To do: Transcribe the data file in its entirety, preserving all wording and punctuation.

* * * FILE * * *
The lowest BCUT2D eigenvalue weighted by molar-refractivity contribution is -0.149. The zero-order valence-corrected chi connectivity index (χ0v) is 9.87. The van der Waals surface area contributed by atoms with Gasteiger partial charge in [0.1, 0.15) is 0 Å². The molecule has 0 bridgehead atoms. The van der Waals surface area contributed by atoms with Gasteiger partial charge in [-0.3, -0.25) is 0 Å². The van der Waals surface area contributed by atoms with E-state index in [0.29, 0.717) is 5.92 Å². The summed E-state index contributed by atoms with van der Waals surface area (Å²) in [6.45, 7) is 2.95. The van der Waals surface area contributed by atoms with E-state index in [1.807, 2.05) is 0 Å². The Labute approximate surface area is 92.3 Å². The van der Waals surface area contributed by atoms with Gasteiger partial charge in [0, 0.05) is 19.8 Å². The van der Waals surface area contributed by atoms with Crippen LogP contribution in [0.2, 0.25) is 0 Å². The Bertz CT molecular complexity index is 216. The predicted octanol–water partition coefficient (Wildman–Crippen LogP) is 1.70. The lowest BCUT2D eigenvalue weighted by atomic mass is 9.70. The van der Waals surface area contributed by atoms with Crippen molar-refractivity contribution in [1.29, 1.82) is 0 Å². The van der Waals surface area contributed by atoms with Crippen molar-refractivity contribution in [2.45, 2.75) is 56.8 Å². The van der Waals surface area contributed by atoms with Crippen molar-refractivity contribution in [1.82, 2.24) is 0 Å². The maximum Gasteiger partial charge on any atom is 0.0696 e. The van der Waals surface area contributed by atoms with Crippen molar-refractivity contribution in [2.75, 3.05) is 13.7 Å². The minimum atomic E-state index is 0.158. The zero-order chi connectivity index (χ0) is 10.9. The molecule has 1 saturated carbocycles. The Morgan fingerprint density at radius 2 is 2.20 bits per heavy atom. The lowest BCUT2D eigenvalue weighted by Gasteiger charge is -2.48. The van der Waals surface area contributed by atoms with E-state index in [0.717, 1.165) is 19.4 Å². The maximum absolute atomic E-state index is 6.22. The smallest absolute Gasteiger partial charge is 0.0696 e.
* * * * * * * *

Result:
The lowest BCUT2D eigenvalue weighted by molar-refractivity contribution is -0.149. The zero-order valence-corrected chi connectivity index (χ0v) is 9.87. The van der Waals surface area contributed by atoms with Gasteiger partial charge in [0.1, 0.15) is 0 Å². The molecule has 0 bridgehead atoms. The van der Waals surface area contributed by atoms with Gasteiger partial charge in [-0.3, -0.25) is 0 Å². The van der Waals surface area contributed by atoms with E-state index in [0.29, 0.717) is 5.92 Å². The summed E-state index contributed by atoms with van der Waals surface area (Å²) in [6.45, 7) is 2.95. The van der Waals surface area contributed by atoms with E-state index in [1.807, 2.05) is 0 Å². The Labute approximate surface area is 92.3 Å². The van der Waals surface area contributed by atoms with Gasteiger partial charge in [0, 0.05) is 19.8 Å². The van der Waals surface area contributed by atoms with Crippen LogP contribution in [0.2, 0.25) is 0 Å². The Bertz CT molecular complexity index is 216. The predicted octanol–water partition coefficient (Wildman–Crippen LogP) is 1.70. The lowest BCUT2D eigenvalue weighted by atomic mass is 9.70. The van der Waals surface area contributed by atoms with Crippen molar-refractivity contribution in [1.29, 1.82) is 0 Å². The van der Waals surface area contributed by atoms with Crippen molar-refractivity contribution in [2.45, 2.75) is 56.8 Å². The van der Waals surface area contributed by atoms with Crippen molar-refractivity contribution in [1.82, 2.24) is 0 Å². The maximum Gasteiger partial charge on any atom is 0.0696 e. The van der Waals surface area contributed by atoms with Crippen molar-refractivity contribution in [2.75, 3.05) is 13.7 Å². The minimum atomic E-state index is 0.158. The zero-order chi connectivity index (χ0) is 10.9. The molecule has 1 saturated carbocycles. The Morgan fingerprint density at radius 2 is 2.20 bits per heavy atom. The lowest BCUT2D eigenvalue weighted by Gasteiger charge is -2.48. The van der Waals surface area contributed by atoms with E-state index in [0.717, 1.165) is 19.4 Å². The maximum absolute atomic E-state index is 6.22. The smallest absolute Gasteiger partial charge is 0.0696 e.